< August 2008 >
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Tue, 05 Aug 2008:

Frustration is my fuel. I spent an all nighter re-doing up one of my old valgrind patches to work with valgrind-3.3.1. This one was a doozy to patch up the first time (stealing rwalsh's code), but not quite very hard to keep up with the releases. The patch needs to be applied to the 3.3.1 source tree and memcheck rebuilt. It also requires the target code to be instrumented.

#include "valgrind/memcheck.h"

static int foobar = 1;

int main()
	int *x = malloc(sizeof(int));
	int wpid = VALGRIND_SET_WATCHPOINT(x, sizeof(int), &foobar);
	*x = 10;
	foobar = 0;
	*x = 10;

What has been added anew is the foobar conditional (you could just pass in NULL, if you always want an error). In this case the error is thrown only in first line modifying x. Setting the conditional to zero turns off the error reporting.

With the new APC-3.1 branch, I'm again hitting new race conditions whenever I change around stuff. I have no real way of debugging it in a controlled environment. But this patch will let me protect the entire shared memory space and turn on error flag as soon as control exits APC. Just being able to log all unlocked writes from Zend should go a long way in being able to track down race conditions.

Yup, frustration is my fuel.

An intellectual is someone whose mind watches itself.
                -- Albert Camus

posted at: 05:44 | path: /hacks | permalink | Tags: , ,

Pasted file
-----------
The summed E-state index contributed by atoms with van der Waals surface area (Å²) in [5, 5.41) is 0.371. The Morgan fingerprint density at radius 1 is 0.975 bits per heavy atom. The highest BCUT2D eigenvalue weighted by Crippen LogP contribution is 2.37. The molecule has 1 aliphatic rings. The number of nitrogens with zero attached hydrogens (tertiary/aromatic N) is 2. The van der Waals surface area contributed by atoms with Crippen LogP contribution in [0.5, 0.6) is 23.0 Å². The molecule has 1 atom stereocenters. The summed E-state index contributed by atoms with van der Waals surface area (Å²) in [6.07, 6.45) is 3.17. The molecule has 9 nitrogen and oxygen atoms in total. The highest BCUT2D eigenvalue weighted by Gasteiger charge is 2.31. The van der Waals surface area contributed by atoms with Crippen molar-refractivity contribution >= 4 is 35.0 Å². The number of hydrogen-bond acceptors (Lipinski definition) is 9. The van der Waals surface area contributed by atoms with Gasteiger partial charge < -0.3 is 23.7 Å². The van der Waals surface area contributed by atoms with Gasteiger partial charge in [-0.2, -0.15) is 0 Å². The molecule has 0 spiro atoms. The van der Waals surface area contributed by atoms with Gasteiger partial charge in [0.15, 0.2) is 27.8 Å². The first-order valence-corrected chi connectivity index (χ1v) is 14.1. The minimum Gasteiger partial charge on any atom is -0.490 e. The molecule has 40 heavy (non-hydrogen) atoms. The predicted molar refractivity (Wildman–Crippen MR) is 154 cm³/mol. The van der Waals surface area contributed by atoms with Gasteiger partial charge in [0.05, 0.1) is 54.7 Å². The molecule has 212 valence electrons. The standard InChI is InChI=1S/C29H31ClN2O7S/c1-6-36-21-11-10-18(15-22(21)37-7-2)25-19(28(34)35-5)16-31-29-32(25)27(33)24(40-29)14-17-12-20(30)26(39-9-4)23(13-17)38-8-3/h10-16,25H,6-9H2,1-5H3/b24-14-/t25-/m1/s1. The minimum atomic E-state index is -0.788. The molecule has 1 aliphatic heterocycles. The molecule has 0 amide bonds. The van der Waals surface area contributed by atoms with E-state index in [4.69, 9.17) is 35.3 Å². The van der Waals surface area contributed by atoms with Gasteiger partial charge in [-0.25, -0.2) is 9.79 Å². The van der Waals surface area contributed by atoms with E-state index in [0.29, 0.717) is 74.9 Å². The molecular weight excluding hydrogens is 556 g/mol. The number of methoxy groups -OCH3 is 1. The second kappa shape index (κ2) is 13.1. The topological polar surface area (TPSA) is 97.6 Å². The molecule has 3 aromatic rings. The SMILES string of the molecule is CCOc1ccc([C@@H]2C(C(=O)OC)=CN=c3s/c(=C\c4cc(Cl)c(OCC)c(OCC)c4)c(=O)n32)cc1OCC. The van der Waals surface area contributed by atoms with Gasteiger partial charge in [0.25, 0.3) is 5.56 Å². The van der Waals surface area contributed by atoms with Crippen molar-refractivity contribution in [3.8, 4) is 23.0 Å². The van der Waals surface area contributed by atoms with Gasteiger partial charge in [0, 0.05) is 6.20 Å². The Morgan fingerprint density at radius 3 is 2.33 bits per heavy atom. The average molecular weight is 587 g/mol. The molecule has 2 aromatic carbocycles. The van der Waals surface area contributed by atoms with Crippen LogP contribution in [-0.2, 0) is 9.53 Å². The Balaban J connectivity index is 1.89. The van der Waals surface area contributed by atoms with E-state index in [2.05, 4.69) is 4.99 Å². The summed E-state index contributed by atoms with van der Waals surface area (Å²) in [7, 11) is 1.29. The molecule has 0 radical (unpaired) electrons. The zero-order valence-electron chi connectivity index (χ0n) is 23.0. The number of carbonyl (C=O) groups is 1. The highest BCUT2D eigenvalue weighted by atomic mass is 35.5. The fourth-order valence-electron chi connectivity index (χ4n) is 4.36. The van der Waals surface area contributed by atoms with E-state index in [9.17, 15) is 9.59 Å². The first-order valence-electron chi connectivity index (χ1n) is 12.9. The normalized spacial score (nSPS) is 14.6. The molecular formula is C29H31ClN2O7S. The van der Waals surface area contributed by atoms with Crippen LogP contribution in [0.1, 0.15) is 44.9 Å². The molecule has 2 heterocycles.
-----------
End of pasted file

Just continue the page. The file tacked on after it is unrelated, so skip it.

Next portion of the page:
Wed, 20 Sep 2006:

Currently, I am totally struggling with APC's shm memory. Usually with most memory issues, the system cleanly segfaults. But when the memory is part of a 128 MB mmap() area, a couple of bytes here or there show up way too late in the debug operations to detect and fix.

Now, a lot of the allocator code has things which allocate n bytes + sizeof(header) and return the allocated area - sizeof(header). The problem is that my previous watchpoints code cannot differentiate between these two, unless I put an explicit watchpoint on the location. Not to mention, it has no concept of free operation in conjuction with the original block.

Digging around in valgrind code, I found an elegant answer to the problem - VALGRIND_MALLOCLIKE_BLOCK and VALGRIND_MAKE_NOACCESS. Here's a mocked up version of my code, which seems to work out.

#include <valgrind/valgrind.h>
#include <valgrind/memcheck.h>

void *  alloc(size_t n) 
	void* x = malloc(n + 42);
	x = (unsigned char *)x + 42;
	return x;
void dealloc(void * ptr)
	free(ptr - 42);
int main() 
	size_t n = 200;
	char * a = alloc(n);
	a[0] = '1';
	a[-1] = 'x';

Now, the valgrind has red-zones, which are like canaries or sentinels for memory over-writes. I haven't figured out quite how to use them, but this should be enough right now, I think.

==28706== Invalid write of size 1
==28706==    at 0x80484ED: main (x.c:23)
==28706==  Address 0x4025051 is 41 bytes inside a block of size 242 alloc'd

And the line 23 is the a[-1]. Valgrind is just amazing. Ever since I've hit up on this tool, I've found that my debugging life is a lot easier. Now, to reproduce original bug and nail that son of a b*tch :)

They separate the right from the left, the man from the woman, the plant from the animal,